Cautious Optimism in Senate Amid SGR Repeal Rumors

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News that House leaders might soon reach a deal to repeal the Medicare Sustainable Growth Rate ricocheted across the Senate Wednesday, where it was met with cautious optimism.

Sen. Ron Wyden (D-Ore.), the ranking Democrat on the Senate Finance Committee, was hopeful, despite the lack of details provided.

“I’ve been in Congress long enough to be skeptical of rumors, but what we are hearing from the House suggests there is real movement to fully repeal and replace the flawed formula for paying Medicare providers known as SGR,” Wyden said in a statement.

The long-reviled SGR formula calculates physician pay for Medicare claims based on the annual cost of the program – which means doctors have faced annual pay cuts since its inception, necessitating a “Doc Fix” to maintain pay levels. To date, the legislature has implemented 17 doc fixes.

Without a fix or a repeal, the SGR would slash physician fees by 21 percent on March 30. As the deadline approaches, Sen. Bob Corker (R-Tenn.) told Morning Consult that he fears another short-term fix.

Both Democrats and Republicans agree that the SGR needs to be replaced, but to do so would cost $175 billion, according to the Congressional Budget Office. Deals to replace the SGR have faltered when parties couldn’t agree on spending cuts to offset the repeal cost.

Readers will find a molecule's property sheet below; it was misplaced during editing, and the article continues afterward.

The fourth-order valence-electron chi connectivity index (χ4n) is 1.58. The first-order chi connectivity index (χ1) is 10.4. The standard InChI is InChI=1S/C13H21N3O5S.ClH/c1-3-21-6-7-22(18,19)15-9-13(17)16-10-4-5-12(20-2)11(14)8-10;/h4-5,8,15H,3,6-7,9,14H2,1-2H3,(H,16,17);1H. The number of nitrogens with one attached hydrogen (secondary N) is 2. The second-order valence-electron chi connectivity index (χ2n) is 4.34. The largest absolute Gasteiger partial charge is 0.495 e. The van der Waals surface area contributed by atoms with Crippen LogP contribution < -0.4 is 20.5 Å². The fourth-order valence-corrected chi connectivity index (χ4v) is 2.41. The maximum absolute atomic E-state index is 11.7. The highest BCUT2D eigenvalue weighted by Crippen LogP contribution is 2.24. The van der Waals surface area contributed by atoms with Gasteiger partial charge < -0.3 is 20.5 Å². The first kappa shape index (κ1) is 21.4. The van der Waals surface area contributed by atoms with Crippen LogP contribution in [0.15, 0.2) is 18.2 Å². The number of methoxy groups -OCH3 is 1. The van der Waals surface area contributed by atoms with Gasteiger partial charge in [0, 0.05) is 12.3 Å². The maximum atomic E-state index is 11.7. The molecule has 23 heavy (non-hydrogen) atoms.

Yesterday, Politico reported that House leaders were negotiating a repeal, prompting Wyden’s public statement. Rep. Michael Burgess (R-Texas) echoed those comments said in a statement: “…I am optimistic that both sides of the aisle have begun to understand that we must take this fight head on together for the long-term solvency of our Medicare system.”

Any repeal approved by the House would require Senate approval. Speaking on background, a Senate aide said details are still emerging.

“We have not seen specifics and, as far as I know, discussions have been limited to House leadership and staff,” the aide said.

Senate Majority Leader Mitch McConnell (R-Ky.) did not respond to requests for comment, nor did Minority Leader Nancy Pelosi (D-Calif).

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